And, how easy is it to find an investment to earn one a return of 6.8% annually, compounded monthly? I asked this question to a professional financial advisor and she said it wasn't impossible but isn't advisable as I would have to take on quite the risky portfolio to earn something that high of a yield.

A recent Moneysense article claims this is not an impossibility and can be achieved with a balanced portfolio of stocks and bonds. Another Moneysense article points out two possible scenarios to achieving the million dollar goal: one with annualized returns of 6% and ultra-conservative $3.5% using up all one's RRSP contribution room.

Yes, considering average returns of the general stock market has been 9%-11% is how Moneysense based their opinion but, the authors also tend to forget one starting out saving and investing does not do this for free.. most banking institutions charge annual fees and transaction fees as do mutual funds companies; another part of life that gets in the way. In addition, how does one rebalance and reinvest their returns into their portfolio every month in order to capitalize on the monthly compounding that is needed without incurring large transaction costs?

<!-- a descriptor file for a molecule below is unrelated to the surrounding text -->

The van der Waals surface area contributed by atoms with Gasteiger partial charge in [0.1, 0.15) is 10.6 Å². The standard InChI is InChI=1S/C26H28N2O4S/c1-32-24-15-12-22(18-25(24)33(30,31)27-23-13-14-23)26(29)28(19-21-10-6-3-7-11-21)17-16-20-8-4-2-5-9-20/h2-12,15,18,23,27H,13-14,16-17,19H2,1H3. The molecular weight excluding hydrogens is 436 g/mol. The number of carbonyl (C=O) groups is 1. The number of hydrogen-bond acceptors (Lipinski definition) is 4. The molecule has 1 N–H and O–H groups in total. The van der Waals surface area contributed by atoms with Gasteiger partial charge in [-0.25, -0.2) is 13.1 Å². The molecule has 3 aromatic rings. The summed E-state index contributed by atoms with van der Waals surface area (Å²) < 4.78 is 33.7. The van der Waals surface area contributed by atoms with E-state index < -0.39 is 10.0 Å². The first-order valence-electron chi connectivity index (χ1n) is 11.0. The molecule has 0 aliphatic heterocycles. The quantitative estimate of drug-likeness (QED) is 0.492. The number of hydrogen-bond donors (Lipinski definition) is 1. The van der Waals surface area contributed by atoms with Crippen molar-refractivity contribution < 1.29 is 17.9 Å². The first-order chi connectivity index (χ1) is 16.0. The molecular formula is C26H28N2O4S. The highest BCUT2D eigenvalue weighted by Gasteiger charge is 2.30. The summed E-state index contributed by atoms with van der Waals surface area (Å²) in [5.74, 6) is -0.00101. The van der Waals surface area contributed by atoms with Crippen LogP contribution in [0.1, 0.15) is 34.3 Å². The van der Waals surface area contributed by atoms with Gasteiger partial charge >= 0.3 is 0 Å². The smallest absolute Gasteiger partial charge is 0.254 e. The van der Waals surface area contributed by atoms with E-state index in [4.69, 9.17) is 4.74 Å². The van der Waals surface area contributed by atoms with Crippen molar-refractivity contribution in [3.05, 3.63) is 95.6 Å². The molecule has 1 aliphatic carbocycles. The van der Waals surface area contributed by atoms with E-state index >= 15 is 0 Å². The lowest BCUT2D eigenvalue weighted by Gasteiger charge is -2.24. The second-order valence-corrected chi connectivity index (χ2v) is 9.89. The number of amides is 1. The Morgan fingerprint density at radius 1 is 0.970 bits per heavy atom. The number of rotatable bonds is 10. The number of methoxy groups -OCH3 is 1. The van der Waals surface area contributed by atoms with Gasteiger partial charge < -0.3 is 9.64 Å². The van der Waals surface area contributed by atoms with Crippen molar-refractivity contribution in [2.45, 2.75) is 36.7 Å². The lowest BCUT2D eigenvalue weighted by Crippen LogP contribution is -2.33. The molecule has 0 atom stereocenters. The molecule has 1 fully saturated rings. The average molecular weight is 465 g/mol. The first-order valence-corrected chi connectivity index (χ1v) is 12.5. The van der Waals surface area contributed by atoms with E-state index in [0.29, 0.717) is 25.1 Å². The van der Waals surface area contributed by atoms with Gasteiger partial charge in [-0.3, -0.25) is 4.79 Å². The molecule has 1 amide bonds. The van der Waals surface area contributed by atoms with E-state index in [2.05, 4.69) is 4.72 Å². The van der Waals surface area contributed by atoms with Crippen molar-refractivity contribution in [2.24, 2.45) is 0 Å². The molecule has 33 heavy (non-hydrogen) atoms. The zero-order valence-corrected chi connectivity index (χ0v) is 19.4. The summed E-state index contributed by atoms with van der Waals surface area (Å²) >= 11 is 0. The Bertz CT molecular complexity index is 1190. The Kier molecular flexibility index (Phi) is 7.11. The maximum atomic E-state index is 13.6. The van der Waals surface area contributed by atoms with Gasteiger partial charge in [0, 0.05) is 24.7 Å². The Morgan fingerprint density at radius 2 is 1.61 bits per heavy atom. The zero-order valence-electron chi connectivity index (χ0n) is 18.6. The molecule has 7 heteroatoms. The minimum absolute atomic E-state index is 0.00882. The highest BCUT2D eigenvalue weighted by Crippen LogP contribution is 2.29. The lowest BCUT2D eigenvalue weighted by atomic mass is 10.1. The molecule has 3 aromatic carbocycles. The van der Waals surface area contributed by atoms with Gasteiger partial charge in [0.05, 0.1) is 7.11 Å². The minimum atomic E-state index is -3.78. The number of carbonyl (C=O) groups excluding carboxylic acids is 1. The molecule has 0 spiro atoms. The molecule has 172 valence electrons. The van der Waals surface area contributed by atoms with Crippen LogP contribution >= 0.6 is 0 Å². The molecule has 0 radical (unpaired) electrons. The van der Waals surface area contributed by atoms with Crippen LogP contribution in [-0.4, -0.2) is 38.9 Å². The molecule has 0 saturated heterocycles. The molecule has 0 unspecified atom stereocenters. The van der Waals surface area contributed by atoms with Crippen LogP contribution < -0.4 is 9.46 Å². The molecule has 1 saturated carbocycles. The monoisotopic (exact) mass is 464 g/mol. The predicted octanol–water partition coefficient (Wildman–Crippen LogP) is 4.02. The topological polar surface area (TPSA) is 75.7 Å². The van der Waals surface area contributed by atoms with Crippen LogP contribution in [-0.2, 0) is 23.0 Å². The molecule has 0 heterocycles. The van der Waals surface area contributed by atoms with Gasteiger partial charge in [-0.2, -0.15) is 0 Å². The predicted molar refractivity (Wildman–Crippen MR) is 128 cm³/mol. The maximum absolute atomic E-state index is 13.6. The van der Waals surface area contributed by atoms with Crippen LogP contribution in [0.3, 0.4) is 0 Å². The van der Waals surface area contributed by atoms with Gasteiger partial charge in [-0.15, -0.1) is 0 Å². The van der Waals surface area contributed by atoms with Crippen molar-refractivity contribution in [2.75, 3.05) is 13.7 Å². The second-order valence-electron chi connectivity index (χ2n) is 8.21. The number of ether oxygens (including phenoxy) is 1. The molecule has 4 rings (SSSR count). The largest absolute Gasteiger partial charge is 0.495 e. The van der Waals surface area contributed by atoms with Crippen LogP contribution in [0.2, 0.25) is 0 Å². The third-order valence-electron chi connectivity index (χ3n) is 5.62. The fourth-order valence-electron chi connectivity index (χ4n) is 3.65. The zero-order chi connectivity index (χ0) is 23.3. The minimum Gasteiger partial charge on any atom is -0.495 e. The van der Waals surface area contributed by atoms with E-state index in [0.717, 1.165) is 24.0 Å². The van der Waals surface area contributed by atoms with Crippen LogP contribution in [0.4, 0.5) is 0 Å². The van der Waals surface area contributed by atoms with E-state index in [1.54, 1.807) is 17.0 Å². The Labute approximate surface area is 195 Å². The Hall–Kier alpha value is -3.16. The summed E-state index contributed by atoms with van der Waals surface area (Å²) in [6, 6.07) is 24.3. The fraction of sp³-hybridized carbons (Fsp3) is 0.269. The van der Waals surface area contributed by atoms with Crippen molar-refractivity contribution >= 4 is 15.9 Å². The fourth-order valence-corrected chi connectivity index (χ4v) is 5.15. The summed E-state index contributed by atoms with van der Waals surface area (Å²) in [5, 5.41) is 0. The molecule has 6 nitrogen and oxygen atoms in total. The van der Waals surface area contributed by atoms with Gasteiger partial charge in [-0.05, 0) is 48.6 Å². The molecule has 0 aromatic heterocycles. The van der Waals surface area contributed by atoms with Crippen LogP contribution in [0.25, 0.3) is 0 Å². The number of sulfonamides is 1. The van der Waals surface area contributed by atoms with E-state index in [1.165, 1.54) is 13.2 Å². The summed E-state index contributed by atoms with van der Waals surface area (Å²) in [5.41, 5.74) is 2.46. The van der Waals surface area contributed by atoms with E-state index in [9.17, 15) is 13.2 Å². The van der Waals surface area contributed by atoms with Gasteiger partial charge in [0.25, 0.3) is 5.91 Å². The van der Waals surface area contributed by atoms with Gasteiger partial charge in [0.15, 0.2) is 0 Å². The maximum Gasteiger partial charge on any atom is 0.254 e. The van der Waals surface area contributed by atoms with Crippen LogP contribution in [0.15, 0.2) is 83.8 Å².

What I do agree with TD and Moneysense is you do need time and yield, and the more you can save the better; the power of compound interest will take care of the rest. The more you save, the more you can invest; the more you invest the faster you can achieve your million dollar goal.

The chart below shows how many years it would take to reach a cool million. The higher the rate of return, the higher amount of risk you would have to take, but obviously the faster it would take. But if you can SAVE more per month, earning a lower yield in a safer investment can get you to your million dollar goal in less time than earning a higher rate of return.

Years To Reach One Million Dollars

Monthly Savings2%4%6%8%10%12%14%16%